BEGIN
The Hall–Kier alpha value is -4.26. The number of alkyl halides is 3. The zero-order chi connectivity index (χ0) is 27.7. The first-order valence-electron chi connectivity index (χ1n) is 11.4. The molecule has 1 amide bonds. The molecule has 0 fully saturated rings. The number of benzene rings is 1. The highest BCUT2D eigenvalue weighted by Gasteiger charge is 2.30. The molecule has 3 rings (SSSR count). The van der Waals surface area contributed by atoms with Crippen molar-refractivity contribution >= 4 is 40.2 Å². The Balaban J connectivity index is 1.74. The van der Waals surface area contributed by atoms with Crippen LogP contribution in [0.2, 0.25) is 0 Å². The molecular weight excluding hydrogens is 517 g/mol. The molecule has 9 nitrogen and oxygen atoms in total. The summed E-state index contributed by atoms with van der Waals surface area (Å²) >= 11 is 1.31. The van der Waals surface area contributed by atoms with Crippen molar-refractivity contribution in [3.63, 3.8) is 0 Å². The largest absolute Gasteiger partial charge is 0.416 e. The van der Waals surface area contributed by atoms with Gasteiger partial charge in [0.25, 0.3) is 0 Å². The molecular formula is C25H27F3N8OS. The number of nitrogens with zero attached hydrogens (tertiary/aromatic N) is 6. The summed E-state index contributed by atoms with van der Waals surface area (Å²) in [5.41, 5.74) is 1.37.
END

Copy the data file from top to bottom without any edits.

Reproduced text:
The Hall–Kier alpha value is -4.26. The number of alkyl halides is 3. The zero-order chi connectivity index (χ0) is 27.7. The first-order valence-electron chi connectivity index (χ1n) is 11.4. The molecule has 1 amide bonds. The molecule has 0 fully saturated rings. The number of benzene rings is 1. The highest BCUT2D eigenvalue weighted by Gasteiger charge is 2.30. The molecule has 3 rings (SSSR count). The van der Waals surface area contributed by atoms with Crippen molar-refractivity contribution >= 4 is 40.2 Å². The Balaban J connectivity index is 1.74. The van der Waals surface area contributed by atoms with Crippen LogP contribution in [0.2, 0.25) is 0 Å². The molecular weight excluding hydrogens is 517 g/mol. The molecule has 9 nitrogen and oxygen atoms in total. The summed E-state index contributed by atoms with van der Waals surface area (Å²) >= 11 is 1.31. The van der Waals surface area contributed by atoms with Crippen molar-refractivity contribution in [3.63, 3.8) is 0 Å². The largest absolute Gasteiger partial charge is 0.416 e. The van der Waals surface area contributed by atoms with Gasteiger partial charge in [0.25, 0.3) is 0 Å². The molecular formula is C25H27F3N8OS. The number of nitrogens with zero attached hydrogens (tertiary/aromatic N) is 6. The summed E-state index contributed by atoms with van der Waals surface area (Å²) in [5.41, 5.74) is 1.37.